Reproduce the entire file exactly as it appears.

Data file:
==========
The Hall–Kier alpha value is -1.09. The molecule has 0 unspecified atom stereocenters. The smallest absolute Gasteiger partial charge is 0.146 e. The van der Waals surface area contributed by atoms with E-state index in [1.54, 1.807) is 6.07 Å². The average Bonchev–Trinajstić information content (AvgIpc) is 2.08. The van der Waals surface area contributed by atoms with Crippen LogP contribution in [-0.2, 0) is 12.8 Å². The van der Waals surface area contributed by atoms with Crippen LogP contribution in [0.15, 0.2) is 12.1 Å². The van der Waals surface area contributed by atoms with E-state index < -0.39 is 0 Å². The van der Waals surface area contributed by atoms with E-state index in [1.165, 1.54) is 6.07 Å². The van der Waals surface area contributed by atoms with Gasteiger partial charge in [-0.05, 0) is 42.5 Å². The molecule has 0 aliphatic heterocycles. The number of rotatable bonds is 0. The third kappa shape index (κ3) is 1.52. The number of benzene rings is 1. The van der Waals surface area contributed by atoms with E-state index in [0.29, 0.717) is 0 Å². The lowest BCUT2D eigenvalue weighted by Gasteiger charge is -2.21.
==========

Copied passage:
The Hall–Kier alpha value is -1.09. The molecule has 0 unspecified atom stereocenters. The smallest absolute Gasteiger partial charge is 0.146 e. The van der Waals surface area contributed by atoms with E-state index in [1.54, 1.807) is 6.07 Å². The average Bonchev–Trinajstić information content (AvgIpc) is 2.08. The van der Waals surface area contributed by atoms with Crippen LogP contribution in [-0.2, 0) is 12.8 Å². The van der Waals surface area contributed by atoms with Crippen LogP contribution in [0.15, 0.2) is 12.1 Å². The van der Waals surface area contributed by atoms with E-state index < -0.39 is 0 Å². The van der Waals surface area contributed by atoms with E-state index in [1.165, 1.54) is 6.07 Å². The van der Waals surface area contributed by atoms with Gasteiger partial charge in [-0.05, 0) is 42.5 Å². The molecule has 0 aliphatic heterocycles. The number of rotatable bonds is 0. The third kappa shape index (κ3) is 1.52. The number of benzene rings is 1. The van der Waals surface area contributed by atoms with E-state index in [0.29, 0.717) is 0 Å². The lowest BCUT2D eigenvalue weighted by Gasteiger charge is -2.21.